Listing 1. Build configuration for the NBM Plugin
<project>
...
<build>
<plugins>
<plugin>
<groupId>org.codehaus.mojo</groupId>
<artifactId>nbm-maven-plugin</artifactId>
<version>RELEASE</version>
<extensions>true</extensions>
</plugin>
</plugins>
</build>
...
</project>

Now the project will build successfully. After the build, switch to the Files tab and you’ll notice in the target folder all the extra artifacts, including the generated NBM file (see Figure 5). At this point we have a working module project; by clicking Run you’ll get a new IDE running, which should include our module among many others.

Figure
Figure 5. NBM artifact in target folder

You might get errors related to Windows paths while trying to run the project. Make sure you don’t have spaces in these paths, as these are usually the culprits.

Adding an Action

We will now create a new Platform Action using the New Action wizard. The purpose of this Action will be just to inspect that a given service exists and show a dialog. The wizard automatically generates the Bundle.properties file in the proper Maven-friendly folder, as well as the Action class. It also changes the layer file and adds the corresponding dependency to the POM.

At this point, any build using Platform APIs will fail, as the Maven project doesn’t have a dependency on the needed Platform-specific artifacts. First we need to declare the repository where the NetBeans artifacts are located; see Listing 2. Next we include a dependency on org-openide-util, which is the module providing the Platform’s Actions API. See Listing 3. This is equivalent to a dependency added to a normal Platform module. The NBM Plugin will detect that this artifact is a module and configure the proper dependency in the generated build artifact. As before, the project won’t initially compile without the dependency; this will be resolved when the files are downloaded on the first build.

Listing 2. Declaring a default repository for NetBeans artifacts
<project>
...
<repositories>
<repository>
<id>netbeans</id>
<name>Repository for hosting NetBeans API artifacts</name>
<url>http://deadlock.netbeans.org/maven2/</url>
<releases>
<enabled>true</enabled>
</releases>
<snapshots>
<enabled>false</enabled>
</snapshots>
</repository>
</repositories>
</project>

Listing 3. Adding openide-util as a dependency
<project>
...
<dependencies>
...
<dependency>
<groupId>org.netbeans.api</groupId>
<artifactId>org-openide-util</artifactId>
<version>RELEASE60</version>
</dependency>
</dependencies>
...
</project>

Regarding Listing 3, if the version RELEASE60 doesn’t work for you, try RELEASE60-BETA2 as the new bits might not yet have reached the Maven repository when you read this.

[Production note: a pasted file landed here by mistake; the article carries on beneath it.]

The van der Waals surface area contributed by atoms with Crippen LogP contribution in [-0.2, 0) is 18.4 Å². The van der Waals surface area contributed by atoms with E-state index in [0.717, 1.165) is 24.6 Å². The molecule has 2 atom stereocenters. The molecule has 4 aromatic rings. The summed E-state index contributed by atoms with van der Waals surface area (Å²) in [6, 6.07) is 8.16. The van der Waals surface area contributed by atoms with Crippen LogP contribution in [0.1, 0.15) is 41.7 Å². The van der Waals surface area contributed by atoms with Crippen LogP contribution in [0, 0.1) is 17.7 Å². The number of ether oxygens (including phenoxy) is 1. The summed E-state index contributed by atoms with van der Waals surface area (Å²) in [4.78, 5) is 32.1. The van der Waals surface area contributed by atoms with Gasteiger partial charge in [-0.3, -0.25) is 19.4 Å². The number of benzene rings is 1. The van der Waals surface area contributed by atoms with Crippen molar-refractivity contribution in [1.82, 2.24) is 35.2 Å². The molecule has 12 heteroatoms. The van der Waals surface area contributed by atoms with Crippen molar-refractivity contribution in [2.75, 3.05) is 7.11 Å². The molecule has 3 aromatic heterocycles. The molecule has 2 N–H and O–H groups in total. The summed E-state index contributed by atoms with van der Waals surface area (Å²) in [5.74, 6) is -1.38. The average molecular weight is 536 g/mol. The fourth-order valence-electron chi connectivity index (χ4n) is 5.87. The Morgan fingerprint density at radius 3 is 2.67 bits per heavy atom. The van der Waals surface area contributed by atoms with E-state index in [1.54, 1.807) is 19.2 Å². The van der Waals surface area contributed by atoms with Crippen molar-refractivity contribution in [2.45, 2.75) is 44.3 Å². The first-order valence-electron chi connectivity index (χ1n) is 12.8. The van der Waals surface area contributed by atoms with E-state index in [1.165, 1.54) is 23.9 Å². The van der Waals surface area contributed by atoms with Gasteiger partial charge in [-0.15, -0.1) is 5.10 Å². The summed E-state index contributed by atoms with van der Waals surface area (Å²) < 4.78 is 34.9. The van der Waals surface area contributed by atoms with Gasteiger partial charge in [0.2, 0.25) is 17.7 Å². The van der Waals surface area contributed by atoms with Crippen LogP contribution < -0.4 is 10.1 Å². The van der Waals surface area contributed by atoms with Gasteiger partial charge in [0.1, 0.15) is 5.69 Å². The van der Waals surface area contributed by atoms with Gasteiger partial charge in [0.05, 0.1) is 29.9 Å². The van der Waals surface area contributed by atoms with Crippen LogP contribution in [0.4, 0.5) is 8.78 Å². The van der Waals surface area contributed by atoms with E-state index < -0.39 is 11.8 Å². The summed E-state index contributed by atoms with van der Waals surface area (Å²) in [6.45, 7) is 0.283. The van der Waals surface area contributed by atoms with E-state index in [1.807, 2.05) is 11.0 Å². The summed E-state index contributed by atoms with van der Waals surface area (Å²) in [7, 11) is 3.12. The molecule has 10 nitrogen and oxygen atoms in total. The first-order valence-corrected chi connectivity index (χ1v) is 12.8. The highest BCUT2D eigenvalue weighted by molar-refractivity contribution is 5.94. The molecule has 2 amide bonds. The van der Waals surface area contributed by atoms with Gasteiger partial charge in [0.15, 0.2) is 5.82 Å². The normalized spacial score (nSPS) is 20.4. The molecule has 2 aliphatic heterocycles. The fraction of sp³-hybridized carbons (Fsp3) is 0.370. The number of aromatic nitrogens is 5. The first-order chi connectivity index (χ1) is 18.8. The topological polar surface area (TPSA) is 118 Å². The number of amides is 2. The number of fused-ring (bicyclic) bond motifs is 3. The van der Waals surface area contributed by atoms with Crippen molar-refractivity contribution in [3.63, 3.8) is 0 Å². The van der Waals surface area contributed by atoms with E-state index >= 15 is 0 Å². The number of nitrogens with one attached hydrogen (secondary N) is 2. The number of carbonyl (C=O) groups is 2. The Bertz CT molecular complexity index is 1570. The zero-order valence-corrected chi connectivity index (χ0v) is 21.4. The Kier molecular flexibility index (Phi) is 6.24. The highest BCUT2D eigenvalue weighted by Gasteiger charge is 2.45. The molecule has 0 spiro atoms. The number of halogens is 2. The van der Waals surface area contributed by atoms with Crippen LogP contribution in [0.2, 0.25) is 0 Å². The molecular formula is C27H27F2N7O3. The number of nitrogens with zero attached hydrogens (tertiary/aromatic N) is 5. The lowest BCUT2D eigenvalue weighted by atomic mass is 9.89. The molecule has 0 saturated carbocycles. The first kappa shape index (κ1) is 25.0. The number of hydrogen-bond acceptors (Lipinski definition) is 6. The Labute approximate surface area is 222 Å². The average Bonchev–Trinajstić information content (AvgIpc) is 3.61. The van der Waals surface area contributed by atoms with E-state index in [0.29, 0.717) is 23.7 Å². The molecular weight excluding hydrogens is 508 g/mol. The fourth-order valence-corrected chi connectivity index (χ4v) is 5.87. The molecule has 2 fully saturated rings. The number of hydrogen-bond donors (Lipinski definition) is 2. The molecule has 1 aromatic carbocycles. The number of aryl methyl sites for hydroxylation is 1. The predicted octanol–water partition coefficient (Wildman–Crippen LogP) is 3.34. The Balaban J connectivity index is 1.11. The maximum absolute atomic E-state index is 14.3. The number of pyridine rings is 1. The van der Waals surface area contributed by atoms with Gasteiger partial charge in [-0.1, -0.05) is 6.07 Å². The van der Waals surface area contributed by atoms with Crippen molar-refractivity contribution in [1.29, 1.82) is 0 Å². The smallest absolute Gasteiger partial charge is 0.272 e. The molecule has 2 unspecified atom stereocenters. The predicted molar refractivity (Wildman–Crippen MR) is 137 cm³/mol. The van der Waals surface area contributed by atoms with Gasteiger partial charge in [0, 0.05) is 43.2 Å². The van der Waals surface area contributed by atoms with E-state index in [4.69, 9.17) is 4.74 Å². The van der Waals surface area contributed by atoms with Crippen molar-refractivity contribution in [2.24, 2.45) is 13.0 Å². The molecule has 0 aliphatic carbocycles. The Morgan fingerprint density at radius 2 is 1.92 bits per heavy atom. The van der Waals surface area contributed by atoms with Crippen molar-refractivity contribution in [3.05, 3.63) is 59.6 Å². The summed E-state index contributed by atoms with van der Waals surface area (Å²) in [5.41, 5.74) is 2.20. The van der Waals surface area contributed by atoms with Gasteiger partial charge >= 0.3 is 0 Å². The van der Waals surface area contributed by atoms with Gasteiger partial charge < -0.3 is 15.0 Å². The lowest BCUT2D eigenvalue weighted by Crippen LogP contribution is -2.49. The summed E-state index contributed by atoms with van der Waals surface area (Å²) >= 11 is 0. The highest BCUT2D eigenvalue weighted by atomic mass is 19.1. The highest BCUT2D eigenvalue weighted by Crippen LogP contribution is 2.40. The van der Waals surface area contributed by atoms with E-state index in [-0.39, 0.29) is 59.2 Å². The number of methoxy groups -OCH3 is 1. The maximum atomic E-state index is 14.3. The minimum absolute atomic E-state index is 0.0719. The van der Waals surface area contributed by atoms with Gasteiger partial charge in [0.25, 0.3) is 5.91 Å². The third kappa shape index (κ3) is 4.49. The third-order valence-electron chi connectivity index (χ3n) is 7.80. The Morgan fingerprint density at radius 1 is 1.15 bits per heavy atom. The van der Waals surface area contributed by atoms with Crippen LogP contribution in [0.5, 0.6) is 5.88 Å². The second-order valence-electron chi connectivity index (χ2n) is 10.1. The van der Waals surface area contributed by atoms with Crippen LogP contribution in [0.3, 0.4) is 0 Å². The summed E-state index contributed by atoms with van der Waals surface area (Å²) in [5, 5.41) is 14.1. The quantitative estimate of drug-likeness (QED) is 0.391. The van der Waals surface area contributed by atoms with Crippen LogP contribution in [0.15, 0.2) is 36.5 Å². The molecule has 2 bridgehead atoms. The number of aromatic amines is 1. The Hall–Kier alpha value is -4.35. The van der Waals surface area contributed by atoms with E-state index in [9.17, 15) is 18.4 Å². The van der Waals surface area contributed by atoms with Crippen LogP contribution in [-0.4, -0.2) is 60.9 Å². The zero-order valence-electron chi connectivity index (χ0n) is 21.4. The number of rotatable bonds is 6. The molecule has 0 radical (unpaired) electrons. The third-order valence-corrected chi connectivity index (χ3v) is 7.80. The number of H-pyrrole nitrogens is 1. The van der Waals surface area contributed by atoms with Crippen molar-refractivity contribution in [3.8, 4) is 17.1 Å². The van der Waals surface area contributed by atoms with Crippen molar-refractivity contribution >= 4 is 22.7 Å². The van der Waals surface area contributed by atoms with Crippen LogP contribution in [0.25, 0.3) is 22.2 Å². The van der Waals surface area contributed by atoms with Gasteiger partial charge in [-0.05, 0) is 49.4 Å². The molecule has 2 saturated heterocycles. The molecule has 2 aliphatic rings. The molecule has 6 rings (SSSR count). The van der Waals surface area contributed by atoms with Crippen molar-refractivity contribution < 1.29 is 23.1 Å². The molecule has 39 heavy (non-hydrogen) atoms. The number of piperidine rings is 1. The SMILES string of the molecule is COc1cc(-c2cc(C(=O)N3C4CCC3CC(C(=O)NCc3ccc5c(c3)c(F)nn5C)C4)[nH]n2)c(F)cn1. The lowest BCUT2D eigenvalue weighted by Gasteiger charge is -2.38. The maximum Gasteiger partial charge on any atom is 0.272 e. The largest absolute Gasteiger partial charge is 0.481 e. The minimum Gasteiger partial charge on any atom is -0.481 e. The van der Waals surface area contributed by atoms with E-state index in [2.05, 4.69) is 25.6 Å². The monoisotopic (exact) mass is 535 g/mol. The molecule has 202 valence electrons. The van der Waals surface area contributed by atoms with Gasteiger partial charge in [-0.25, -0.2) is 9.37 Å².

Now right click on the project node and create an Action with default options. Upon building the project, you might get a warning about Java sources being 1.4 due to some @Override annotations which are 1.5 specific. You can just delete the annotations.

All the basic Platform modules have the groupId org.netbeans.api and the JAR name as the artifactId. If you don’t know the groupId/artifactId for a module, you can try finding it in the repository at http://deadlock.netbeans.org/maven2.

Other NetBeans Platform specific settings

So far our module does little to interact with the NetBeans Platform. Sure, by adding a dependency on org-openide-util we can already use the lookup service for example, but we can’t yet declare a service in the global lookup.

The standard NetBeans way in this case is to place a text file under META-INF/services. Luckily this is almost the same under Maven, with a twist: while the Java source files sit under src/main/java, all resources must be under src/main/resources.

This Maven-specific separation of resource files from Java source files means extra work if you plan to migrate an existing project to Maven. You’ll have to write a script that splits the files that were together in the older project (or do it by hand).

The resources folder may be created outside the IDE, or inside it from the Files tab (under src/main). It will also be automatically created by the Actions wizard. After this, you should see another node in the Projects window called Other Sources, containing your resource files (see Figure 6).

Figure
Figure 6. Other Sources node

The resources folder only holds resources that belong to the artifact. It does not contain for example the POM file or other Maven configuration files.

The contents and name of the file under META-INF/services are the same as usual. Respectively: the service base class or interface; and the fully qualified name of the implementing classes, each in its own line.

The layer file

Now, in order to have menu items or toolbars we need a layer file. The necessary configuration task is letting the build plugin know which is your layer file. In order to do this, you need to create a plugin configuration file (an NBM descriptor), which defines the module metadata you’d expect: cluster name, module type, update center URL, codebase, manifest, etc.

First, create the src/main/nbm folder. This is where you’ll put the descriptor as a special configuration file (and not in the resources folder). In the new folder, create a file called module.xml with contents similar to Listing 4.

Listing 4. NBM Plugin descriptor file: module.xml
<nbm>
<moduleType>normal</moduleType>